The one museum there that held endless fascination for my brother and me as children, the one that brought us back over and over again, was the Museum of the American Indian. It’s not there any more -- the collection moved to the Smithsonian. But for something like three-quarters of a century, the greatest collection of Native American art and artifacts was in Washington Heights, where just about nobody ever went to see it.
But we did.
Ask any Orthodox Jewish kid if time is a universal constant, and you’ll get a resounding “No.” Orthodox kids know that, once a week, time slows to a crawl, and minutes become hours. It’s called Shabbos afternoon. No TV, no electronics, no riding in cars or spending money. Absolutely nothing to do.
Unless you happen to live near a free Museum of the American Indian. (Did I mention it was free?)
So my brother and I spent countless Shabbos afternoons gazing at spectacular, unique, priceless Indian artifacts. You might think we were extraordinarily sensitive children with exquisite taste who appreciated the aesthetics of a culture so different than our own. But you’d be wrong. Mostly, we rushed past all the fancy beadwork and pottery (though I did slow down a little for the papooses -- they were cute).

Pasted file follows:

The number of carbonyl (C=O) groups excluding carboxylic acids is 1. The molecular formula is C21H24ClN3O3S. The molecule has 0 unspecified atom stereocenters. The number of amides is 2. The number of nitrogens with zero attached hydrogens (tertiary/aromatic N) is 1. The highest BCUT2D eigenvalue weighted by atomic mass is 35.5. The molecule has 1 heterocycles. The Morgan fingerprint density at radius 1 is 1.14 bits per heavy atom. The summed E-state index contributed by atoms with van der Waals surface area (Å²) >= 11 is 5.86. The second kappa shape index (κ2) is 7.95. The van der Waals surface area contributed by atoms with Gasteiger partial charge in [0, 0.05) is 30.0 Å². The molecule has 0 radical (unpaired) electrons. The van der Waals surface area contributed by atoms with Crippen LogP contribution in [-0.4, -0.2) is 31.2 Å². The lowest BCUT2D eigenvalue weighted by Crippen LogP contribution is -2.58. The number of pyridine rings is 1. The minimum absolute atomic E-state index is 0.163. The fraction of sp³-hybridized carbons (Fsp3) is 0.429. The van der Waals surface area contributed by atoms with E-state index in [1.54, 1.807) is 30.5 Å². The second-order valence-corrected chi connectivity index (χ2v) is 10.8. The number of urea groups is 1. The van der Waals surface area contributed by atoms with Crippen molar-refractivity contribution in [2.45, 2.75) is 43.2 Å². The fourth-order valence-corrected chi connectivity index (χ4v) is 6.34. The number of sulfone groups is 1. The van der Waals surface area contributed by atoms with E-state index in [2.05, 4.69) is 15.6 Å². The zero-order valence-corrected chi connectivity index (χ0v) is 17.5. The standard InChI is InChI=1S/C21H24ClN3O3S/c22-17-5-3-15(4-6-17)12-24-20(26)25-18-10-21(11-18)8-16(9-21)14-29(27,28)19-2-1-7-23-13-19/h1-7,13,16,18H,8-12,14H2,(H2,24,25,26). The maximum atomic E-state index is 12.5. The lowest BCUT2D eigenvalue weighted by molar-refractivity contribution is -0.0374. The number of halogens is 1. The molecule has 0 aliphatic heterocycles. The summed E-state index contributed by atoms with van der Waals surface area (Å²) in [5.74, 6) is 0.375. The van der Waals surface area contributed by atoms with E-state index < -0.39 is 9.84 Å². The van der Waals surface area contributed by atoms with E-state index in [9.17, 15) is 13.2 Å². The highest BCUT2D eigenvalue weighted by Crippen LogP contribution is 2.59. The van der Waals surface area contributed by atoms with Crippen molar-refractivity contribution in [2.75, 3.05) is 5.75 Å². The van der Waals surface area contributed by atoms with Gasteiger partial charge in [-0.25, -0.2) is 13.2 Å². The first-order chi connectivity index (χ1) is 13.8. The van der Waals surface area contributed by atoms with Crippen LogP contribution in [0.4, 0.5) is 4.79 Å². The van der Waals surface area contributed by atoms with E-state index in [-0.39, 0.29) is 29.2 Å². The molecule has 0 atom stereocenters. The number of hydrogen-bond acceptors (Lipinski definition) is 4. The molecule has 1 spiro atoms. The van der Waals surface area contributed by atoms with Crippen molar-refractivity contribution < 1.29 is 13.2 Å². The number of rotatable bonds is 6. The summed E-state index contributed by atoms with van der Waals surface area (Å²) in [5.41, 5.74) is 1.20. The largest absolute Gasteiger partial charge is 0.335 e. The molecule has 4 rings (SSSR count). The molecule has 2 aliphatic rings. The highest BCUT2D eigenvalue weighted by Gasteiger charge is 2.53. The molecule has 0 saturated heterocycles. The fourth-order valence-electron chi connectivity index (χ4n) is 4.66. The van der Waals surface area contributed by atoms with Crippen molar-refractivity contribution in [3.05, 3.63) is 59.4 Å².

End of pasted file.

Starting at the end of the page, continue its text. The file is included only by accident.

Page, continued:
We were heading straight for one thing, the thing that fascinated us endlessly, week after week: the shrunken people.
Real shrunken people. Right there in a glass case for all the world to see -- or all the world that bothered shlepping this far uptown.
That was our Shabbos tradition: visiting the shrunken people. I have no idea how old I was when I first saw them; too young to remember, anyway. I was ten when we moved out of Washington Heights, so our Shabbos visits lasted for years. We didn’t go every week, but we went often enough so that I can still remember it vividly.
Sure, now I know that the display of human remains stolen from an indigenous South American culture that shrunk them for some unknown reason of their own was highly sensational, insensitive, and disrespectful. But at the time, I thought it was just the coolest thing ever. It was gorgeously macabre, simultaneously repulsive and fascinating. I remember standing in front of that case, wondering how it was done, why it was done, who had done it, and whether they were still doing it in a deep, dark jungle somewhere. I remember telling my friends about the shrunken people and them not believing me, or insisting at the very least that they couldn’t be real. (Well, they lived downtown; they probably didn’t believe the whole museum was real.)
Shabbos afternoon visits to see shrunken people in a gorgeous Beaux Arts edifice housing the world’s greatest Native American art collection in a gritty uptown neighborhood.
Only in New York.